For prevalent case-control analyses, we analysed individual SNP and quintiles of genetic risk score associations using a logistic regression model adjusted for age and sex. COROGENE data were analysed with conditional logistic regression. Each cohort was analysed separately, and the estimates weighted on the inverse of their standard errors were combined across cohorts with fixed effects meta-analysis.21
To evaluate the potential value of genetic risk score in risk prediction, we used two cohorts (FINRISK 1992 and 1997) and up to 10-year follow-up. First, we compared the receiver operating characteristic (ROC) curves22 of models with and without genetic risk score. The statistical significance of change in the area under the ROC curve (AUC) between models was tested with the correlated C-index approach.23 Second, we calculated net reclassification improvement (NRI) and clinical NRI24 using the Kaplan-Meier approach with bootstrap-based p values,25 and integrated discrimination improvement (IDI).26 The model calibration was tested with Hosmer-Lemeshow goodness-of-fit test.
Since each of the 13 reported SNPs has previously been associated with coronary heart disease or myocardial infarction at significance levels exceeding a stringent genome-wide threshold, in this report we regarded an association to be significant if a two-sided p value was less than 0·05 (for the same risk allele in the same direction as in the original report). The R statistical package (version 2.11.1) was used for all analyses.
The sponsors had no role in the conduct or interpretation of the study. The corresponding author had full access to all data in the study and had final responsibility for the decision to submit for publication.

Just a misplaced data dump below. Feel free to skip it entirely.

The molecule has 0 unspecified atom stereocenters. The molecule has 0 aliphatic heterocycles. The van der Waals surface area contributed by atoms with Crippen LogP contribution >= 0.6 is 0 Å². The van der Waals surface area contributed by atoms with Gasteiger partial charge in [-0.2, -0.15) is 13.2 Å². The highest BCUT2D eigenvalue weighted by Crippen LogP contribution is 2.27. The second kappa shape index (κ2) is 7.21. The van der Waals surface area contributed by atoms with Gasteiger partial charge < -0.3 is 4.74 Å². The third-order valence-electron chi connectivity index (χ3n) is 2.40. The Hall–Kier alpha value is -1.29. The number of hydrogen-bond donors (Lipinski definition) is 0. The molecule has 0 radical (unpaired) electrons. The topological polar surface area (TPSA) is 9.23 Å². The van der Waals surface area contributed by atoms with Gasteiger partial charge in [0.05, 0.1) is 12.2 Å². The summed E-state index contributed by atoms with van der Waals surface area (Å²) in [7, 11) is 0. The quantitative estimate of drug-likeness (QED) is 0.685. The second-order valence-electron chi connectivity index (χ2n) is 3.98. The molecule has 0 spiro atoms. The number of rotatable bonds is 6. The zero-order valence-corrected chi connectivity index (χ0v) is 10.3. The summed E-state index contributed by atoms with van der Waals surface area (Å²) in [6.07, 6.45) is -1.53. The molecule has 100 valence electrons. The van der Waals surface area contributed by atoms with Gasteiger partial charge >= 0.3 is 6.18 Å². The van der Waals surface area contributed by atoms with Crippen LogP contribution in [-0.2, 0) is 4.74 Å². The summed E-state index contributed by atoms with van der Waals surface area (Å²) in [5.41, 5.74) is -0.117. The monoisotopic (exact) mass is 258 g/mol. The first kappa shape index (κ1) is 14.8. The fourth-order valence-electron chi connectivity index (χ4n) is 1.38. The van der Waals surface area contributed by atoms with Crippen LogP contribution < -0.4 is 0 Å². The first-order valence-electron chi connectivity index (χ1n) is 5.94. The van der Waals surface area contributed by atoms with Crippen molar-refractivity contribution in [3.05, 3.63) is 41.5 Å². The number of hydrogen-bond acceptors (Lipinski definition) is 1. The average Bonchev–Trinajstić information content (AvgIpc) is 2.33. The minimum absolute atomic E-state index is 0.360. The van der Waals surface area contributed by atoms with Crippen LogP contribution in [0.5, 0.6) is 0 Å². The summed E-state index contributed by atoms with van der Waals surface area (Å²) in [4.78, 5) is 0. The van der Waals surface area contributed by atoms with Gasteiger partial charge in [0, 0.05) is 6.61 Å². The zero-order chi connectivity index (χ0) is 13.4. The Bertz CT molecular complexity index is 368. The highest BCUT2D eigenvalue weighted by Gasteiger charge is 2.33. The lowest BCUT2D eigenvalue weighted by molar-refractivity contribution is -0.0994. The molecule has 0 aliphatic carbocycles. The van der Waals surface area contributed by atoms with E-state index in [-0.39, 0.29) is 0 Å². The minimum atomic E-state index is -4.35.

52 726 participants in FINRISK 1992, 1997, and 2002, Health 2000, MDC-CC, MPP, and COROGENE were included in our analysis of prevalent cases versus controls. The total number of prevalent cases of coronary heart disease was 3829 (7%). 30 725 participants from five cohorts (FINRISK 1992, 1997, and 2002, Health 2000, and MDC-CC) were included in the prospective cohort analyses. Median follow-up was 10·7 years (IQR 6·7–13·6). 1264 (4%) incident cases of coronary heart disease occurred during follow-up. Table 1 shows background characteristics along with risk factor distributions for the cohorts.
In single SNP analyses for prevalent cases, 9p21 near CDKN2A–CDKN2B, 21q22 near SLC5A3–MRPS6–KCNE2, and 1q41 in MIA3 were associated with coronary heart disease, cardiovascular disease, and myocardial infarction, and 19p13 near LDLR was associated with prevalent coronary heart disease (webappendix p 2). In analysis of incident cases, 6q26 in LPA and 9p21 near CDKN2A–CDKN2B were associated with all three endpoints. Additionally, 6p24 in PHACTR1 was associated with incident coronary heart disease and cardiovascular disease, 12q24 in SH2B3 with cardiovascular disease and myocardial infarction, and 21q22 near SLC5A3–MRPS6–KCNE2 with coronary heart disease and myocardial infarction (table 2). Overall, seven of the 13 variants were associated in at least one analysis.
Genetic risk score was strongly associated with incident coronary heart disease, cardiovascular disease, and myocardial infarction when adjusted for age and sex (webappendix p 3) and traditional risk factors (table 3). Adjustment for traditional risk factors did not substantially change the estimates from the model adjusted for age and sex only. Participants in the top quintile of genetic risk score were estimated to have 1·66-times increased risk of coronary heart disease compared with those in the bottom quintile (95% CI 1·35–2·04, p value for linear trend across the quintiles=7·3×10−10), 1·50-times increased risk of cardiovascular disease (95% CI 1·29–1·75, p=1·9×10−10), and 1·46-times increased risk of myocardial infarction (95% CI 1·15–1·86, p=2·8×10−5).